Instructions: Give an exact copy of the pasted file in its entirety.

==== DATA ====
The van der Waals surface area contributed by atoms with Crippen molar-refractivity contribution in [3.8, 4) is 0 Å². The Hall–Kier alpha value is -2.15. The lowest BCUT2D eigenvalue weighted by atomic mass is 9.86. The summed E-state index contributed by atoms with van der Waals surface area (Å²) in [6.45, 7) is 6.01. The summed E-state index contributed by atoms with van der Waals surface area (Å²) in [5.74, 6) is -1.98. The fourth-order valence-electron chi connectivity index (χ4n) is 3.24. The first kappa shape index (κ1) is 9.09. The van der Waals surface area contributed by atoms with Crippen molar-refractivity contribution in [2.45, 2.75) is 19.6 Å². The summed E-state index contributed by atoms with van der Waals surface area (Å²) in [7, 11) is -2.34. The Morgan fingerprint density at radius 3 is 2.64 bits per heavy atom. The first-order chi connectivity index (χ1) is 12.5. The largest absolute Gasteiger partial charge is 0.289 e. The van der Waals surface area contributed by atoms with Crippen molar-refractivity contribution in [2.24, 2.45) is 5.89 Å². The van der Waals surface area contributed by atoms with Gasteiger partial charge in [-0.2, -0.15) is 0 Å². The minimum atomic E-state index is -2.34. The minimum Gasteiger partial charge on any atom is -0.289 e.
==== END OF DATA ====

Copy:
The van der Waals surface area contributed by atoms with Crippen molar-refractivity contribution in [3.8, 4) is 0 Å². The Hall–Kier alpha value is -2.15. The lowest BCUT2D eigenvalue weighted by atomic mass is 9.86. The summed E-state index contributed by atoms with van der Waals surface area (Å²) in [6.45, 7) is 6.01. The summed E-state index contributed by atoms with van der Waals surface area (Å²) in [5.74, 6) is -1.98. The fourth-order valence-electron chi connectivity index (χ4n) is 3.24. The first kappa shape index (κ1) is 9.09. The van der Waals surface area contributed by atoms with Crippen molar-refractivity contribution in [2.45, 2.75) is 19.6 Å². The summed E-state index contributed by atoms with van der Waals surface area (Å²) in [7, 11) is -2.34. The Morgan fingerprint density at radius 3 is 2.64 bits per heavy atom. The first-order chi connectivity index (χ1) is 12.5. The largest absolute Gasteiger partial charge is 0.289 e. The van der Waals surface area contributed by atoms with Crippen molar-refractivity contribution in [2.24, 2.45) is 5.89 Å². The van der Waals surface area contributed by atoms with Gasteiger partial charge in [-0.2, -0.15) is 0 Å². The minimum atomic E-state index is -2.34. The minimum Gasteiger partial charge on any atom is -0.289 e.